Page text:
Palliative care movement in Barbados praised
THE PALLIATIVE CARE movement in Barbados has come in for high praise from Health Minister John Boyce.
Speaking at the opening of the 4th annual conference of the Barbados Association of Palliative Care at the Lloyd Erskine Sandiford Conference Centre on Wednesday, Boyce said that despite its infancy, the Association “shone like a beacon” on the Barbadian landscape.
Noting that palliative care was a critical pillar in the care of persons with debilitating illnesses such as cancer and HIV/AIDS, he said: “Caring for persons who are physically and mentally ill requires a great deal of patience and empathy. And for this reason, palliative care should be seen as all-embracing.”
The Health Minister submitted that doctors, nurses, social workers, the clergy and family members all had vital roles to play in the process, and these roles must be clearly defined. This was important, he said, because “the end result is to help the patient affected either to cope with the process of dying if the end is near, or help them cope with the psychological and physical impact of pain”.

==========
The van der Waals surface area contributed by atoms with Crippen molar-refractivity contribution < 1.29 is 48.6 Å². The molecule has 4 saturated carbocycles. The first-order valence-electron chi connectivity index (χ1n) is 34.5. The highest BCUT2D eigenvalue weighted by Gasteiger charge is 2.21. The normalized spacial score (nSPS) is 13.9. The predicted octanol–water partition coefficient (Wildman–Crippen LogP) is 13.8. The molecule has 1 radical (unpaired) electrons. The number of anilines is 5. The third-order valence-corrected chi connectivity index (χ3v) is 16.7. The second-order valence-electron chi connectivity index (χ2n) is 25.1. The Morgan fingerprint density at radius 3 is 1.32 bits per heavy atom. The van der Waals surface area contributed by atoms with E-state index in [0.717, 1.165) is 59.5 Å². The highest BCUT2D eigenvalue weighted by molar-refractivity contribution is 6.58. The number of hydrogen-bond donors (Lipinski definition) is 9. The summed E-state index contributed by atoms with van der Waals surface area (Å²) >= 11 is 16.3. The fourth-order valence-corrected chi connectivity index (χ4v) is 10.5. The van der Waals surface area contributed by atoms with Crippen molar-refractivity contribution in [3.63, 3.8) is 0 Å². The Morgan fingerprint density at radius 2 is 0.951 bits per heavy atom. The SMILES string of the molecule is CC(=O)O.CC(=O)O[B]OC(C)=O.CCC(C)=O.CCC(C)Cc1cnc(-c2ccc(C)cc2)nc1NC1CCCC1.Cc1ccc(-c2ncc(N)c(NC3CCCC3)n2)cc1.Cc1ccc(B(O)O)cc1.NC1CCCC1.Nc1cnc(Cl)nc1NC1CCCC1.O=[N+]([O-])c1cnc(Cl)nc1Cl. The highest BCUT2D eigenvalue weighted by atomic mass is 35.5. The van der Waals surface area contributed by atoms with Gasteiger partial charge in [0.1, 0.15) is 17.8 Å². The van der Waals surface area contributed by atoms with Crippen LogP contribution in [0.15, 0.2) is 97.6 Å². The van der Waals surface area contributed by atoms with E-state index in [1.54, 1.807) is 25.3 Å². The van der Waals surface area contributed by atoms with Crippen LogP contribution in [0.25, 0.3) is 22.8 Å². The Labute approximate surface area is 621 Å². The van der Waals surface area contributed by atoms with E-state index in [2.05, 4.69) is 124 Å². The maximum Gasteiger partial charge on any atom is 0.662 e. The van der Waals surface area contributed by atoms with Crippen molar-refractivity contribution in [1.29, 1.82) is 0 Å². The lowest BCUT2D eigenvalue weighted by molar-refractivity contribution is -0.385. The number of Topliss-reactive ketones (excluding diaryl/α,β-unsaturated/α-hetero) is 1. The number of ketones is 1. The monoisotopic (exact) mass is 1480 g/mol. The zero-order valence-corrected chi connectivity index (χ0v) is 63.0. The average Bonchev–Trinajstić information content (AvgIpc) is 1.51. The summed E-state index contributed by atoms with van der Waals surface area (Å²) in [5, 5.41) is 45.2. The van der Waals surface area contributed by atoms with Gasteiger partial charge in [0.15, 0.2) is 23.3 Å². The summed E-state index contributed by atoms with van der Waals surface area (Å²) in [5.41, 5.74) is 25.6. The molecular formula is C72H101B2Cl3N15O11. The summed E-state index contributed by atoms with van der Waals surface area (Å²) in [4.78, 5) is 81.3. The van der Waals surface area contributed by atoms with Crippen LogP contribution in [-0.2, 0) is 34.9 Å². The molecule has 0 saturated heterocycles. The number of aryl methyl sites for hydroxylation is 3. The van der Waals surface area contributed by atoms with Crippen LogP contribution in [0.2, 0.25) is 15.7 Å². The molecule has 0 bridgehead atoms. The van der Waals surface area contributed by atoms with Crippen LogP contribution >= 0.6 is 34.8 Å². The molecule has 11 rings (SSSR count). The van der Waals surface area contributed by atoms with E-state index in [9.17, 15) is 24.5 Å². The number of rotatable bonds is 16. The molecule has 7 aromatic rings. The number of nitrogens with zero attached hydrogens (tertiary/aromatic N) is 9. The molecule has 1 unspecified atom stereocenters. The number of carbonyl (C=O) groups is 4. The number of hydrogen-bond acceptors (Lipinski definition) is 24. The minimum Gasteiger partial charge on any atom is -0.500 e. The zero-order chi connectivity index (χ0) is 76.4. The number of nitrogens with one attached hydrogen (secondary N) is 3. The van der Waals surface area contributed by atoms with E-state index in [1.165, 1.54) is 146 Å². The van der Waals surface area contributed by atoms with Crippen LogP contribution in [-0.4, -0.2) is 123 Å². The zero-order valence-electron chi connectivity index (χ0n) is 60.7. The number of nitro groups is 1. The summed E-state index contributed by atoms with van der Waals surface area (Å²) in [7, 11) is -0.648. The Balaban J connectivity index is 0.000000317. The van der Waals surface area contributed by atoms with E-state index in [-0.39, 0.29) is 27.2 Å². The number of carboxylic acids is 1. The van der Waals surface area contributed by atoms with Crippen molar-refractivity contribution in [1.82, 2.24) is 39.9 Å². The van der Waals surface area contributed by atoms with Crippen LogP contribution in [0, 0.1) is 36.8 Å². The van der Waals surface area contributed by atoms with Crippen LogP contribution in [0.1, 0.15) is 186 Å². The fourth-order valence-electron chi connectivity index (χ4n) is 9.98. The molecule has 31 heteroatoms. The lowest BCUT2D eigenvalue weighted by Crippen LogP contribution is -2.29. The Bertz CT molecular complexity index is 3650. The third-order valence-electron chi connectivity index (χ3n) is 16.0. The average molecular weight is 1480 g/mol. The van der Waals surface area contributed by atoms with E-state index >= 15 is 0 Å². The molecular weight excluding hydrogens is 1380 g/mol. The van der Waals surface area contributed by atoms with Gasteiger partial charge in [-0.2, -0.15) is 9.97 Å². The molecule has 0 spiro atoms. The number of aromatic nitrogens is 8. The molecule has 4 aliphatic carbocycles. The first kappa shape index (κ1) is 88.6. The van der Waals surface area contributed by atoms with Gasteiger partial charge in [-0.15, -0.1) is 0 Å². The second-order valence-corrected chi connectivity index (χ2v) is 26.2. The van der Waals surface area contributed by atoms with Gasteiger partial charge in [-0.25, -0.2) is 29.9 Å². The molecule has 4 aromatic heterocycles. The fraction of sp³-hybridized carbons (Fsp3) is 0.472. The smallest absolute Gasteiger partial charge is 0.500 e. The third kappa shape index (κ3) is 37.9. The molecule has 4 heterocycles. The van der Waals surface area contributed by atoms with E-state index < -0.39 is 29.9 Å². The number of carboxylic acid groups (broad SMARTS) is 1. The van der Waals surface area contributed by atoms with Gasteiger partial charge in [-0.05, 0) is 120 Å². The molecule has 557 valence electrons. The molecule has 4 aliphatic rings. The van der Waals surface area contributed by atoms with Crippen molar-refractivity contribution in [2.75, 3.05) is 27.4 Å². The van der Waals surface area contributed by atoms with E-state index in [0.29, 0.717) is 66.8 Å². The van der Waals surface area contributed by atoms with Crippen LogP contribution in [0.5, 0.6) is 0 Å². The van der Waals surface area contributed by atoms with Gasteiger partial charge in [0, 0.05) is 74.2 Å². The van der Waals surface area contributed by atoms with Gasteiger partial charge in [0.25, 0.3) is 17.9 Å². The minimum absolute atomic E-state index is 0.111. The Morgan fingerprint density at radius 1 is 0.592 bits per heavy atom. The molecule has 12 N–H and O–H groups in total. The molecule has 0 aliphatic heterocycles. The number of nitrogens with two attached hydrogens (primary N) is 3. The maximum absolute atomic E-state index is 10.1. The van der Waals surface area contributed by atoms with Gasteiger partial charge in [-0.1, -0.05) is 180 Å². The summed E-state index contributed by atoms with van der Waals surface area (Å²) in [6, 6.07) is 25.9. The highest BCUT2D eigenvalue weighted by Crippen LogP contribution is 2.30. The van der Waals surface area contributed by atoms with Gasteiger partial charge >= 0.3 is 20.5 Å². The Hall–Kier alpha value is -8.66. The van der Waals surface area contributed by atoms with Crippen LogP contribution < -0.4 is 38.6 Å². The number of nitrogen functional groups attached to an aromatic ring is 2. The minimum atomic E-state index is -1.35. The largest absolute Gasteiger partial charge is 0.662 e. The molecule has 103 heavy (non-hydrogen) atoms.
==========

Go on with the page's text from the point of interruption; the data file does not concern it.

He told his audience that a palliative care module had been introduced in the social and preventative medicine curriculum at the undergraduate level in the Faculty of Medical Sciences. Additionally, the Barbados Association of Palliative Care also had a cadre of well-trained personnel who were continually upgrading their skills.
Boyce further recognised the contribution of the Barbados American Cancer Association (BACA), the Living Waters Community and the faith-based community in Barbados for their continued support of the national palliative care programme.
He urged private sector support for a project being spearheaded by the BACA and the Living Waters Community to establish a 15-bed hospice for terminally ill patients in Barbados. (BGIS)